11th September, 2022
By Nehru Odeh
There is something mystical about Queen Elizabeth II who passed away on Thursday, 8 September, at Balmoral Castle, Aberdeenshire, Scotland.
There is something magical about the queen who breathed her last at a place she loved so much and called home: a place she was fond of.
There is something strangely familiar about the queen who took refuge at Balmoral Castle when London was under constant aerial bombardment during the Second World War and decided to bid the world goodbye there.
And just as it was in 1939, today’s world is no different. We are under constant bombardment, what with climate change, Covid 19 and other epidemics, economic challenges, racism, terrorism, inequalities, rising poverty, the Russian- Ukraine War and a third world war looming under cloudy skies.
We are under constant bombardment from the vagaries of the times and a world that is, as the English poet Thomas Gray would say, beating funeral drums to the grave.
Does anyone wonder why the queen performed her last public function at Balmoral Castle – showing that sense of duty she was legendary for – when she received Liz Truss and asked her to be Prime Minister on 6 September, just two days before her passing?
Does anyone wonder why the longest-serving monarch in British history and the second longest in world history chose to go home at a place she called home, a place rich with history?
Rich with history? Sure. It was Prince Albert, husband of legendary Queen Victoria who bought the estate and castle from the Farquharson family in 1852.
When the royal couple first visited the place on 8 September 1848, Queen Victoria found the house “small but pretty,” and recorded in her diary that: “All seemed to breathe freedom and peace, and to make one forget the world and its sad turmoils”.[
Does anyone still wonder why the queen fell in love with Balmoral Castle and always went there to breathe freedom and peace and forget the world and its sad turmoil, the way Queen Victoria had earlier done?
Still, the fact remains that the Queen’s life was not just magical but also the gods smiled on her. And the circumstance of her ascension to the throne of her ancestors proved that the gods and of course the heavens had a hand in that.
Queen Elizabeth was destined to be Queen. She became Queen by a sheer twist of fate, which indeed the gods orchestrated. Her dad King George II was not supposed to be king as he was the younger brother of King Edward VIII, who abdicated the throne in order to marry the divorced American socialite, Wallis Simpson.
Had King Edward VIII not abdicated the throne, the Queen’s father, King George VI would not have become King. And Queen Elizabeth, who pronounced her name Lilibeth when she was a little girl would not have been Queen either.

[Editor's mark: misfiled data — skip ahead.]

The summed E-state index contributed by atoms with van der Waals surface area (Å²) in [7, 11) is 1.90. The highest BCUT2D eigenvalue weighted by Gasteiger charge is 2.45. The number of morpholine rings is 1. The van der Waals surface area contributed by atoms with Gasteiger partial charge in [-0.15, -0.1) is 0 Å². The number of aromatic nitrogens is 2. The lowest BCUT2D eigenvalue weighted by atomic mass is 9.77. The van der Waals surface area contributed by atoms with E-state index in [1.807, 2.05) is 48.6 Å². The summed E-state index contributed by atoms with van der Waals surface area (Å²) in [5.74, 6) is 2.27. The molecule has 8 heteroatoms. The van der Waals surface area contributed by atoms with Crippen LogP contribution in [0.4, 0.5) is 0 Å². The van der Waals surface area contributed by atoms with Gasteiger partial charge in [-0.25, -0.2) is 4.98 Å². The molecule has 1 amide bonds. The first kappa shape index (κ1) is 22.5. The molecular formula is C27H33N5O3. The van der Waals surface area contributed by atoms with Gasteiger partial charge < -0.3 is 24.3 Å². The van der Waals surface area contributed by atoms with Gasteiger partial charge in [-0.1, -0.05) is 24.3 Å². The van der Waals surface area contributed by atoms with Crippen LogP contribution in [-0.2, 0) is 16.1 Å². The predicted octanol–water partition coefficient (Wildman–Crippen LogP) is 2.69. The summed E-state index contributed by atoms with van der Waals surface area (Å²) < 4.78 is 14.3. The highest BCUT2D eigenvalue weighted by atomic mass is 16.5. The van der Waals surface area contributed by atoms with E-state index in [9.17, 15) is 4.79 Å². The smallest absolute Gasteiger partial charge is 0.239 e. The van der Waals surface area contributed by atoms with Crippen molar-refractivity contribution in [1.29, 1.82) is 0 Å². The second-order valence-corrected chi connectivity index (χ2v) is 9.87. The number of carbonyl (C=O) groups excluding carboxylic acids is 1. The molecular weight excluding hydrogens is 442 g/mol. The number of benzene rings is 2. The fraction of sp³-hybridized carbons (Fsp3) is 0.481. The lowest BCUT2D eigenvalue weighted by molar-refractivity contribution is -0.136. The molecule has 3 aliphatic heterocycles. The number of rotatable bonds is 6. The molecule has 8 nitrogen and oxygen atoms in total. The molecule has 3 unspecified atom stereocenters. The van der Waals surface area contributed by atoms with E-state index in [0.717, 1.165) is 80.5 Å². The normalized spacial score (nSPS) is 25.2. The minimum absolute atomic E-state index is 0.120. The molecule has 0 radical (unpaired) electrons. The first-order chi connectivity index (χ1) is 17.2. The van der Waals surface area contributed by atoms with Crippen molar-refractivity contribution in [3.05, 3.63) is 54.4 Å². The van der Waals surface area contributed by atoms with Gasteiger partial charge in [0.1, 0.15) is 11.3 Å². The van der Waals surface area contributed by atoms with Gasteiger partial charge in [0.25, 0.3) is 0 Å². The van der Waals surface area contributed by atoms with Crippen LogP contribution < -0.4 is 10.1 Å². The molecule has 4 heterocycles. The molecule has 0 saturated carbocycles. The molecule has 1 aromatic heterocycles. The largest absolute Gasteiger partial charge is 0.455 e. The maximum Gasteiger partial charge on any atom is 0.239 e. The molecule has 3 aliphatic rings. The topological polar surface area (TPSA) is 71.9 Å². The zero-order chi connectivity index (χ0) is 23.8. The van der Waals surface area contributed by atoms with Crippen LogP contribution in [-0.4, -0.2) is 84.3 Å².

That the heavens had a hand in the Queen’s ascending the throne is very obvious. And it is also significant to note that Queen Elizabeth was the first female to mount the throne after Queen Victoria, who also became Queen by a sheer twist of fate.
Queen Victoria and Queen Elizabeth II share some uncanny similarities. Both of them were not only females but they became queens by twist of fate.
Both of them ascended the throne at very young ages, Victoria at 18 and Elizabeth at 25. Both also married their cousins. Victoria to Prince Albert, and Elizabeth to Prince Philip.
Both of them were also gifted with longevity and hold the record as the longest surviving monarchs in British history. While Victoria was monarch for 63 years, Elizabeth was Queen for 70. And they both had a legendary fondness for Balmoral Castle that borders on the mystical.
Balmoral Castle, just as the name castle depicts, has become a metaphor for (as the cliche goes) the peace that passes all understanding. It has become a metaphor for love, not only the Queen’s love for her people but also her legendary love, particularly for the Scottish people.
And just as the world currently mourns her passing, it should take cognizance of the immortal words she said when she gave her first ever public speech on the radio at 13, now that the globe is on the brink of collapse.
“And when peace comes, remember it will be for us, the children of today, to make the world of tomorrow a better and happier place,” she said.
But will the world of tomorrow be a better place? That’s a question we all need to ask ourselves.
Still, we need to make the world the same way Queen Victoria had seen Balmoral Castle in 1848, a world where “All seemed to breathe freedom and peace and to make one forget the world and its sad turmoils.”
Nehru Odeh is a journalist and writer. He is the author of The Patience of an Embattled Storyteller. He writes for The NEWS/PM NEWS.